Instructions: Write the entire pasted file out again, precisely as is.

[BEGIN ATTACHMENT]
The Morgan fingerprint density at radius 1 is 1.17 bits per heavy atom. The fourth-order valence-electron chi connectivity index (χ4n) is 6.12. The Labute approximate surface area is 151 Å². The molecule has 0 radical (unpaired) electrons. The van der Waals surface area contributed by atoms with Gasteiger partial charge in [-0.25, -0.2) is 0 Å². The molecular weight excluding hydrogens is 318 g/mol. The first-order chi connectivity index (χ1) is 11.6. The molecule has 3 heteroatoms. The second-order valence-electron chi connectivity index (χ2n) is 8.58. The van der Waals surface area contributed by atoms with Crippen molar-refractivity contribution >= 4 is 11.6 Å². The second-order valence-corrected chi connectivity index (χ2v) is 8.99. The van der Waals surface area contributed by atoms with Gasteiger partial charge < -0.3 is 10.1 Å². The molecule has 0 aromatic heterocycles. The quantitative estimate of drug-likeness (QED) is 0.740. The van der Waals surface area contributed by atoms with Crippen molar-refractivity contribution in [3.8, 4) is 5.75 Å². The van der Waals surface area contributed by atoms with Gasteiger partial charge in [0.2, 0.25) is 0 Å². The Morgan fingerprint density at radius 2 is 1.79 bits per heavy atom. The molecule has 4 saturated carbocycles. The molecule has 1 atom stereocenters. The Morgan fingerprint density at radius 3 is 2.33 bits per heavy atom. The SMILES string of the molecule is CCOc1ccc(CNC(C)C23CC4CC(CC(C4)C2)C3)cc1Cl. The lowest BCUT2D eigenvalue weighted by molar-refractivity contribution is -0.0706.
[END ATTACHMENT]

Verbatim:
The Morgan fingerprint density at radius 1 is 1.17 bits per heavy atom. The fourth-order valence-electron chi connectivity index (χ4n) is 6.12. The Labute approximate surface area is 151 Å². The molecule has 0 radical (unpaired) electrons. The van der Waals surface area contributed by atoms with Gasteiger partial charge in [-0.25, -0.2) is 0 Å². The molecular weight excluding hydrogens is 318 g/mol. The first-order chi connectivity index (χ1) is 11.6. The molecule has 3 heteroatoms. The second-order valence-electron chi connectivity index (χ2n) is 8.58. The van der Waals surface area contributed by atoms with Crippen molar-refractivity contribution >= 4 is 11.6 Å². The second-order valence-corrected chi connectivity index (χ2v) is 8.99. The van der Waals surface area contributed by atoms with Gasteiger partial charge < -0.3 is 10.1 Å². The molecule has 0 aromatic heterocycles. The quantitative estimate of drug-likeness (QED) is 0.740. The van der Waals surface area contributed by atoms with Crippen molar-refractivity contribution in [3.8, 4) is 5.75 Å². The van der Waals surface area contributed by atoms with Gasteiger partial charge in [0.2, 0.25) is 0 Å². The Morgan fingerprint density at radius 2 is 1.79 bits per heavy atom. The molecule has 4 saturated carbocycles. The molecule has 1 atom stereocenters. The Morgan fingerprint density at radius 3 is 2.33 bits per heavy atom. The SMILES string of the molecule is CCOc1ccc(CNC(C)C23CC4CC(CC(C4)C2)C3)cc1Cl. The lowest BCUT2D eigenvalue weighted by molar-refractivity contribution is -0.0706.